Teenagers usually use shortcuts while texting messages because they allow them to send messages quickly, but researchers have found that texting could lead to a decline in language and grammar skills.
Penn State University researchers have found that teens that use shortcuts such as homophones, which mean omission of non-essential letters and initials, to quickly and efficiently compose a text message, turn out very poor in English language and grammar skills.
"They may use a homophone, such as gr8 for great, or an initial, like, LOL for laugh out loud," said Drew Cingel, researcher at the Penn State University. "An example of an omission that tweens use when texting is spelling the word would, w-u-d."
To know the effect of texting, researchers gave middle school students in a central Pennsylvania school district a grammar assessment test and just after the test researchers handed over to the students questionnaires related to texting.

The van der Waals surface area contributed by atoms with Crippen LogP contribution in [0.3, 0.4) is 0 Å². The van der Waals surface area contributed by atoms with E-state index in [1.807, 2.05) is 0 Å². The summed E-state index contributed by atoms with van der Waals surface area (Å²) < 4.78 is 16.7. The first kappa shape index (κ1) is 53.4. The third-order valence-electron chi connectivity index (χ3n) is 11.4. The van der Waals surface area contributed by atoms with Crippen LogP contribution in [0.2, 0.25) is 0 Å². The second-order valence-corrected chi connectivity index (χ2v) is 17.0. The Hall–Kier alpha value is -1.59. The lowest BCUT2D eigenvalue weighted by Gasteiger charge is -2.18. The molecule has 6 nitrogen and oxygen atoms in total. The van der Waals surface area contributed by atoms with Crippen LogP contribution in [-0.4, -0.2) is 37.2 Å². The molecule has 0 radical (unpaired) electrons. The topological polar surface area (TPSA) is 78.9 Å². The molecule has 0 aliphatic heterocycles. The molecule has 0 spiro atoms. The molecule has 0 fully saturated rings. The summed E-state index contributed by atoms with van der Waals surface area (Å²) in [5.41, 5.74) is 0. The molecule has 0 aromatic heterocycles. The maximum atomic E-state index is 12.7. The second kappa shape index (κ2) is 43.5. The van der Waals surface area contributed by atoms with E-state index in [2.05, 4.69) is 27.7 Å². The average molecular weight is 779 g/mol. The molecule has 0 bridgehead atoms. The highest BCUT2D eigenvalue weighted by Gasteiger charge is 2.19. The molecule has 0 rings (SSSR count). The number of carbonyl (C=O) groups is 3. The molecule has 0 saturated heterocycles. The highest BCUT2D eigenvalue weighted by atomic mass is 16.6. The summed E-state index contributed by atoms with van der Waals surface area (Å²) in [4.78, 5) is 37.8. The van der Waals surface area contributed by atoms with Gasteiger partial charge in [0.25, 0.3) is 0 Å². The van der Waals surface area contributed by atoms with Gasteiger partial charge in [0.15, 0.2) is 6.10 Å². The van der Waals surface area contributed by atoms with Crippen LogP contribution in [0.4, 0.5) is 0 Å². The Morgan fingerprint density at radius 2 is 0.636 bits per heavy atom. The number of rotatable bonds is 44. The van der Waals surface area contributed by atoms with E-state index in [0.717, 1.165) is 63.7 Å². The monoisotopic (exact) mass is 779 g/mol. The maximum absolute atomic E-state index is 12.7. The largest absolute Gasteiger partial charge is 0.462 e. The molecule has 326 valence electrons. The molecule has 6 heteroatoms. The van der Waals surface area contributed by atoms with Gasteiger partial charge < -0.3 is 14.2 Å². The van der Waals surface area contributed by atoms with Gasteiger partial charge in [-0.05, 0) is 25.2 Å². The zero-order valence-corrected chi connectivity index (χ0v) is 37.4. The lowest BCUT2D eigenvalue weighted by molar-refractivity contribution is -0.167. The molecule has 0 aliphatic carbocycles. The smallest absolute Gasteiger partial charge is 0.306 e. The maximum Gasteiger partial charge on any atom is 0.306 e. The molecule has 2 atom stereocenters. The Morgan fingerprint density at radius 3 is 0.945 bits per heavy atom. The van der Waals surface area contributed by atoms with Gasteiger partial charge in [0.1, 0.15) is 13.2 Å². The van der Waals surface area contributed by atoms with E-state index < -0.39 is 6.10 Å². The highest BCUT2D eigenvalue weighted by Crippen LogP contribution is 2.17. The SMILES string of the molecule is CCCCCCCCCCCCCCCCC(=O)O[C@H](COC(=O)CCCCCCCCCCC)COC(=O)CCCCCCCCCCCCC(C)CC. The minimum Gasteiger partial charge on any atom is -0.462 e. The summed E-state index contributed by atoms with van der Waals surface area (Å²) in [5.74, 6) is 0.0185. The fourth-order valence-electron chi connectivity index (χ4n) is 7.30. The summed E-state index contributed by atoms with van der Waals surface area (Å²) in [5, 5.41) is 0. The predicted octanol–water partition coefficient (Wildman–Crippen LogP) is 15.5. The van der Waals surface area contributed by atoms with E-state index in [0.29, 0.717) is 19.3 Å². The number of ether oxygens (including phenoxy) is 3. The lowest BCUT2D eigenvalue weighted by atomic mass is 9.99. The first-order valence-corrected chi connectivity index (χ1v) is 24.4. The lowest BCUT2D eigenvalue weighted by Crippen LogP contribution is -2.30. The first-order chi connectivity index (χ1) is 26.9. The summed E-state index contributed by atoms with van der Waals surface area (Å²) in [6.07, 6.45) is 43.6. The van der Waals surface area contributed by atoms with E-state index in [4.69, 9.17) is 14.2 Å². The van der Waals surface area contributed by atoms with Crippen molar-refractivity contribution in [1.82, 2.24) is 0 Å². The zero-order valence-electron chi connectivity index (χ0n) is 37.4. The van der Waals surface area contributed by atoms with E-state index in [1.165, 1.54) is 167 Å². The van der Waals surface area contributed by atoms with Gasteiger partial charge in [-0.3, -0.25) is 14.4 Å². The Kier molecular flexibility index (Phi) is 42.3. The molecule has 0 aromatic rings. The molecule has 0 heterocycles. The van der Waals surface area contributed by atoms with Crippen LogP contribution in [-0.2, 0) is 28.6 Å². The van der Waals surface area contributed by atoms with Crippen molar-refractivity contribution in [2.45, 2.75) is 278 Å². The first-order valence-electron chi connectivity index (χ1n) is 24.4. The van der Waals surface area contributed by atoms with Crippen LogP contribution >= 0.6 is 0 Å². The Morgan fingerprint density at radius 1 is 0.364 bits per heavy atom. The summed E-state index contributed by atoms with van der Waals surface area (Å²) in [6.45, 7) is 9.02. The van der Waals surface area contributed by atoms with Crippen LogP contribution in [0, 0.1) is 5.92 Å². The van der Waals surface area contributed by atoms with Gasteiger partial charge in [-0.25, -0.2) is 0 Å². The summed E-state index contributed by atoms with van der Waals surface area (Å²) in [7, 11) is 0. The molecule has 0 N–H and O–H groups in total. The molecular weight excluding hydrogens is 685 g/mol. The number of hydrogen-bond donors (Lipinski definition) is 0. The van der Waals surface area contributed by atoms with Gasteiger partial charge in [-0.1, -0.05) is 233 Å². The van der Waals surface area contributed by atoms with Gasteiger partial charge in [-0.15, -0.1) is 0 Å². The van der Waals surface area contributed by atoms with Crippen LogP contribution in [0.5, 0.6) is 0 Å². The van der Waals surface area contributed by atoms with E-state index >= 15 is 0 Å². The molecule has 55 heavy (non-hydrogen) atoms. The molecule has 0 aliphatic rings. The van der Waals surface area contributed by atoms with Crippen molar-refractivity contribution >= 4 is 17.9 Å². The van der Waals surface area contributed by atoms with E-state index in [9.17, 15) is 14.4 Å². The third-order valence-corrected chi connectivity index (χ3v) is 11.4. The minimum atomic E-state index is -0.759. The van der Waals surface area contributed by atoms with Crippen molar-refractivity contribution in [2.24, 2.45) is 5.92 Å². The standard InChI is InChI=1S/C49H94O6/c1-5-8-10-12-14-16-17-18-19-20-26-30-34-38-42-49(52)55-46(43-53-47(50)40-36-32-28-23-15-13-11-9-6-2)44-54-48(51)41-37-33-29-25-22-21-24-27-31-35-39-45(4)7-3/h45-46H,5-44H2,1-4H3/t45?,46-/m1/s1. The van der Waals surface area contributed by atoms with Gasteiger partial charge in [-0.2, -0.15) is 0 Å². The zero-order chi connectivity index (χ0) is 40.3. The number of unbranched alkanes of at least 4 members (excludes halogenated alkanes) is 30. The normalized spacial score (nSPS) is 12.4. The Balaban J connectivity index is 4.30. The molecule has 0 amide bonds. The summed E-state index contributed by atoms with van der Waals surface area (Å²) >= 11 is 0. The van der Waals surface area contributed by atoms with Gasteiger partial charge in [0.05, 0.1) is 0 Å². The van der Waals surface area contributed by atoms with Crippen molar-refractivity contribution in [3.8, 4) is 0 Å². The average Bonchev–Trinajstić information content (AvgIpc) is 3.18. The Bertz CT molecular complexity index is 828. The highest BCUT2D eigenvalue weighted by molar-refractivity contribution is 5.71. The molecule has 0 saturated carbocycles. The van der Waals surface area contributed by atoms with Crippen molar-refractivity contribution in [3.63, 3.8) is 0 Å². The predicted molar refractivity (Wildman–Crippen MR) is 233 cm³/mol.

During the survey, researchers asked students to mention about their texting, such as how many texts they send and receive, as well as their opinion on the importance of texting. The researchers also asked participants to note the number of adaptations in their last three sent and received text messages.
Then, researchers analysed the results of both texting and grammar and found that not only did frequent texting have a negative impact on the grammar, but both sending and receiving text adaptations were associated with poor language and grammar skills.
"In other words, if you send your kid a lot of texts with word adaptations, then he or she will probably imitate it. These adaptations could affect their off-line language skills that are important to language development and grammar skills, as well," said S Shyam Sundar, professor of communications, at the Penn State University.
The study also found that teens who do avoid capital letters and periods at the end of sentences while texting do not seem to affect their ability to use correct capitalisation and punctuation in the tests.
"There is no question that technology is allowing more self-expression, as well as different forms of expression. Cultures built around new technology can also lead to compromises of expression and these restrictions can become the norm," said Sundar.